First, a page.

Towards reducing the overall budget deficit from 3.2% of GDP in 2021 to 2% in 2022, the government intends to enhance the mobilization of non-oil domestic revenues, while focusing on controlling and improving the efficiency of public expenditures. This was revealed by Minister of Finance (Minfi), Louis Paul Motaze, while presenting the main points of the 2022 draft budget during the special ministerial council held on November 8, 2021.
To achieve such budget deficit reduction ambition, the government plans to increase the percentage of domestic non-oil resources in GDP from 11.3% in 2021 to 12.1% in 2022. This percentage represents a tax effort of 0.8% of GDP, we learn.
According to the Minfi, the non-oil revenues mobilization target will be met by introducing new taxes but also by cancelling some of the temporary exemptions decreed in the 2020 fiscal year, to mitigate the impacts of the coronavirus pandemic on the national economy.
Also, to reduce the budget deficit, the country will rationalize expenditures through continuous application of the zero-based budget approach strategy, which entails preventing the growth of operating expenditures (salaries excluded) and dedicating the available budget to priority challenges.
With the budget deficit target set to 2% of GDP, the government will reduce its expenditures (excluding debt service) to 15.3% of GDP in 2022, slightly down from 15.6% of GDP in 2021. This represents a reduction by XAF79.6 billion of public expenditures between the two periods.
Let’s note that the budget consolidation initiatives introduced by Cameroon are aimed at ensuring the medium and long-term sustainability of public finances and guaranteeing a successful implementation of its 2020-2030 national development strategy (SND30), the reference framework for public actions over the period.
The new tax and customs measures suggested are namely:
- Customs duties and taxes exemptions for greenhouses intended for agriculture, improved plant and animal seeds, vaccines, and veterinary medicines to optimize agricultural ad livestock supplies.
- Customs duties and taxes exemption for the importation of equipment, materials, and tools (that are not available locally) used for further wood processing.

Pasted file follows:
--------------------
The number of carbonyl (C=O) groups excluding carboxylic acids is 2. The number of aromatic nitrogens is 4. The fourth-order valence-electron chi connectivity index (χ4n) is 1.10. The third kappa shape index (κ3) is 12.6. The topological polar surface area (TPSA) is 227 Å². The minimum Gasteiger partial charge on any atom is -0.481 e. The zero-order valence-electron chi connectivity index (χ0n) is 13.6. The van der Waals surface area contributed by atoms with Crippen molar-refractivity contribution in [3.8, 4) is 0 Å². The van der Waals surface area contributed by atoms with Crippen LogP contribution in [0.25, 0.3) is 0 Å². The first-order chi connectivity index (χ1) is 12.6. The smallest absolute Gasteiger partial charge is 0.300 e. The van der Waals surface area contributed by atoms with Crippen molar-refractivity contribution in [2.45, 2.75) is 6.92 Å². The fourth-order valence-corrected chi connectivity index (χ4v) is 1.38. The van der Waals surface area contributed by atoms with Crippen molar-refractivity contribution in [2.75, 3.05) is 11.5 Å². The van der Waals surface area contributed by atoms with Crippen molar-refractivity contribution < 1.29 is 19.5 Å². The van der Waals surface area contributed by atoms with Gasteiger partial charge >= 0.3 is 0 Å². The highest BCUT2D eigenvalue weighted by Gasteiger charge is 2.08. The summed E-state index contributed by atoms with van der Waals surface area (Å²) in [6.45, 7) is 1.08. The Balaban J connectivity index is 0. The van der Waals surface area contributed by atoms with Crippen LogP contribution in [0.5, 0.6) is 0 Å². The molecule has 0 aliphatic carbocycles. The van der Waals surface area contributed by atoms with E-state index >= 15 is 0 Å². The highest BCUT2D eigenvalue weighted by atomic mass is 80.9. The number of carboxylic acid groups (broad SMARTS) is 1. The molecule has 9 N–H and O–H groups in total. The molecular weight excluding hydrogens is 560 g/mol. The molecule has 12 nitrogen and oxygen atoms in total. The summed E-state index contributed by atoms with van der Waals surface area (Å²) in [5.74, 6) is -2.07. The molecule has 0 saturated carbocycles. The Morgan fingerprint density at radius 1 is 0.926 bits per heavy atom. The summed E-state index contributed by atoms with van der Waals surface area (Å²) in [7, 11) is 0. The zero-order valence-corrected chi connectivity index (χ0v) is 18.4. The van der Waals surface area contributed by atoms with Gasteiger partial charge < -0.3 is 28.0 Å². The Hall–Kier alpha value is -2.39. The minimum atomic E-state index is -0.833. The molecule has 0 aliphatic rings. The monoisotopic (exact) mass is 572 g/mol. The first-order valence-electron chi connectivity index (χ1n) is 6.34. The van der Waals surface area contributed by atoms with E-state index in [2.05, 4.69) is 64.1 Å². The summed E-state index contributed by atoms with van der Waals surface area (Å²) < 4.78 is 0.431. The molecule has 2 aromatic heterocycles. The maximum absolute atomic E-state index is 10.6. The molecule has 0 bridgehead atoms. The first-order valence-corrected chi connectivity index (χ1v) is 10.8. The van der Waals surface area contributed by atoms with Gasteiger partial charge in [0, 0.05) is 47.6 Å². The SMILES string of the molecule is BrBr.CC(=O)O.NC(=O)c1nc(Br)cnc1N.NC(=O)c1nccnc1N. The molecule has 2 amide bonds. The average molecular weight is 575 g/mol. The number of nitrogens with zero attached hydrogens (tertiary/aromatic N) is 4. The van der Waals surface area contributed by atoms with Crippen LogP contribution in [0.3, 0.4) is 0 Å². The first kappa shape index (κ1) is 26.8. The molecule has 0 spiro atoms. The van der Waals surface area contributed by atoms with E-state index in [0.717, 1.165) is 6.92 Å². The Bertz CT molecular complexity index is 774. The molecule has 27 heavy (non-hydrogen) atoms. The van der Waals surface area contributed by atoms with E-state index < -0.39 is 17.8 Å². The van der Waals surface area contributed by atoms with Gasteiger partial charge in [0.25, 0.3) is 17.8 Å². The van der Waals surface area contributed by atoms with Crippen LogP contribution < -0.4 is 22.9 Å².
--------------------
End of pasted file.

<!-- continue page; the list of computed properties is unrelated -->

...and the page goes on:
- Application of ad valorem excise duty on some imported goods when local supply is sufficient to meet demand or when there are negative externalities. The products concerned include ea, coffee, edible fruits, pepper, chili, pork, beef, and goat meat.
- Increasing the export duties on raw timber from 35% to 50% to encourage local processing and reduce deforestation.
- The elaboration of a mechanism to offset debt instruments resulting from financial sentences imposed by the State or agreements approved by fiscal authorities with the concerned taxpayer’s taxes, duties, and fees;
- The alignment of imported vehicles and equipment’s valuation methods with commercial practices and CEMAC community regulations, with a view to strengthening predictability for users and harmonizing vehicles and equipment’s custom value calculation baselines;
- Clarification of bank guarantee principles for customs transactions;
- Customs and duties exemption for the importation of medical equipment and materials required to improve the national healthcare offers and technical equipment while reducing the number of medical evacuations;
- The introduction of a tax on money transfers at the rate of 0.2% for remittances and 0.1% for withdrawals, with the exception of bank transfers and tax payment transfers;
- Confirmation of the special income tax of 3% on commissions paid to money transfer companies located abroad, in order to simplify their tax obligations;
- The reduction, from 5 to 3%, of the special income tax levied on payments to public contractors domiciled abroad to optimize the costs of structuring projects implemented thanks to external funds;
- The reduction, from 15 to 5%, of registration fees on large-scale company sales to reduce the cost of company restructuring;
- The simplification of land incomes taxation modalities with the introduction of a fixed tax of 10% on rents collected from non-professional tenants;
- Inscription of the special income tax exemption provided by the petroleum code for oil companies still in the research and development phase into the general tax code with the view to harmonizing the legislation;
- The reinforcement of the scope of the tax clearance certificate as an instrument promoting fiscal compliance by making it a requirement before accessing the services of court officers (lawyers, bailiffs, notaries, etc.) in legal proceedings;
- The introduction of a symbolic penalty of 15% for taxpayers who quickly pay the taxes imposed on them after a tax audit to improve the collection and reduce tax arrears.